Bivalent, allosteric TSDzymes

The functionality of the hemin-G in single-active-site TSDzyme motivated us to design multivalent TSDzymes supporting allosteric control (allosteric TSDzymes). To do so, we designed bivalent TSDzymes in which the two hemin-Gs are placed together on one edge of the tetrahedral scaffold. Our rationale is that if two catalytic groups are positioned too closely together, they will mutually reduce the local substrate concentration, impeding catalysis.37 To study this effect, we designed a series of scaffold-free bi-hemin-Gs that contain two hemin-Gs linked by oligonucleotide spacers with lengths of 0 bp, 5 bp, 10 bp, 15 bp and 20 bp (Fig. 4a), and tested whether adjacent hemin-Gs interact with each other, altering their catalytic activity. The CD data demonstrate that the adjacent hemin-Gs in each of the bi-hemin-Gs remain structurally similar to the parallel conformation of free hemin-G, although bi-DNAzyme without the spacer adopts an intermolecular anti-parallel structure (Fig. 4b). Consistent with this, the hemin KD values of the various bi-hemin-Gs are nearly identical (Table S3). The catalytic activity of the bivalent TSDzymes, however, depends strongly on the relative geometry of the two catalytic groups, with Kcat inversely dependent on the distance between the two hemin-Gs (Fig. 4c). For example, the bi-hemin-G with the greatest distance (20 bp) between adjacent hemin-Gs exhibits the highest Kcat.
image file: c5sc03705k-f4.tif
Fig. 4 The activity of the hemin-Gs in bivalent TSDzyme constructs is dependent on their spacing. (a) Schematic of the bi-hemin-Gs we inserted into TSDzymes. (b) The CD spectra of these confirm that they retain the parallel G-quadruplex conformation of the free G-quadruplex. (c) The catalytic activity of the bi-hemin-Gs increases with increasing spacer length, as shown by the generated Kcat values of various bi-hemin-Gs.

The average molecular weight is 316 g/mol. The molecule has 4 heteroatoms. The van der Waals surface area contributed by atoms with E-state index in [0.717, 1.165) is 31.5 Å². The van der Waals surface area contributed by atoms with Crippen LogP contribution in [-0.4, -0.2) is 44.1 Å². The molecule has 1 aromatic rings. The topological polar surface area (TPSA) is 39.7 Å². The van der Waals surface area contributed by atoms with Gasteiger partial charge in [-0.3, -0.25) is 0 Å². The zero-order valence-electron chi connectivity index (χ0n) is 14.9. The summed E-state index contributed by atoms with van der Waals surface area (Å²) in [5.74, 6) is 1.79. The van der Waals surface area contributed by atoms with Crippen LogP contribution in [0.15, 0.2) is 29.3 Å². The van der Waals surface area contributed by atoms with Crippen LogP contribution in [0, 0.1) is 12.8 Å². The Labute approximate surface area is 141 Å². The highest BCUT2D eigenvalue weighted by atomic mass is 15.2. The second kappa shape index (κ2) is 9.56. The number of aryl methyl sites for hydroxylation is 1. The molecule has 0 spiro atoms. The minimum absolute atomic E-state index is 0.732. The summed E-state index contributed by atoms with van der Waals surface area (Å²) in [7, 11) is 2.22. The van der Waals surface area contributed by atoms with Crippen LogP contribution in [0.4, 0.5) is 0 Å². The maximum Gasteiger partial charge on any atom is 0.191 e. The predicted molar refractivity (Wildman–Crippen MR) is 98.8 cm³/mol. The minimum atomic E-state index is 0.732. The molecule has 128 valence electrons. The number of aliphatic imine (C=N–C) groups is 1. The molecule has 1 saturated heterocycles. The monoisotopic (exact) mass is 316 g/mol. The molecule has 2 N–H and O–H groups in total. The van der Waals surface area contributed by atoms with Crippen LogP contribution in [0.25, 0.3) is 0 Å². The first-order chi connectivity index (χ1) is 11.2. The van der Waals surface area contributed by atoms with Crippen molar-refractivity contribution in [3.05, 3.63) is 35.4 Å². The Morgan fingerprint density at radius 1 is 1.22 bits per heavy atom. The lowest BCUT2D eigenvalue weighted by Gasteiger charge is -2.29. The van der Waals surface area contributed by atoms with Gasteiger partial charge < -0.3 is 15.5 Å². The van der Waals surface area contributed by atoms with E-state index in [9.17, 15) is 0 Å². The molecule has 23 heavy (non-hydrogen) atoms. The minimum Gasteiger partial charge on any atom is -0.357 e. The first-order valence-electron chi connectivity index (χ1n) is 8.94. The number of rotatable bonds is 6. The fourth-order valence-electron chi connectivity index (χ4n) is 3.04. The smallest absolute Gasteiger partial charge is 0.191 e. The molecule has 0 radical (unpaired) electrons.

The geometry-dependent activity of the hemin-Gs in the bivalent TSDzyme constructs provides a route by which we can employ the scaffold to introduce allosteric control. To modulate the distance between the adjacent hemin-Gs, and thus control their activity, we engineered a reconfigurable hairpin motif into the scaffold (Fig. 5a). The conformation of this motif, and thus the spacing between the catalytic groups, can be controlled by introducing a target cDNA that is complementary to the hairpin motif. Upon binding, this effector increases the distance between hemin-Gs from 1.7 nm to 6.8 nm, which is the equivalent of a change from a 5 base pair spacing to 20 base pairs. Native PAGE and fluorescence resonance energy transfer (FRET) confirm the change in the configuration of the tetrahedral scaffold and the change in the position of the adjacent hemin-Gs upon effector binding (Fig. 5b and S3). Meanwhile, the CD data demonstrate that adjacent hemin-Gs within the tetrahedral scaffold adopt the same parallel structure as the free hemin-G (Fig. S4). This hairpin-based, allosteric TSDzyme showed a similar response to the (non-allosteric) bi-hemin-Gs with regard to the relationship between inter-catalyst distance and catalytic activity. Specifically, binding of the cDNA effector increases catalytic efficiency by approximately 60% (from 1.48 ± 0.12 μM min−1 to 2.36 ± 0.24 μM min−1). Also of note is that a control tetrahedral scaffold without the hairpin motif does not show a significant change in KM or the catalytic activity (Fig. 5c). We also tested the allosteric modulation using tetrahedral scaffolds incorporating EAD and B7, which showed a similar effect upon effector binding, demonstrating the versatility of this allosteric control (Fig. S5).

image file: c5sc03705k-f5.tif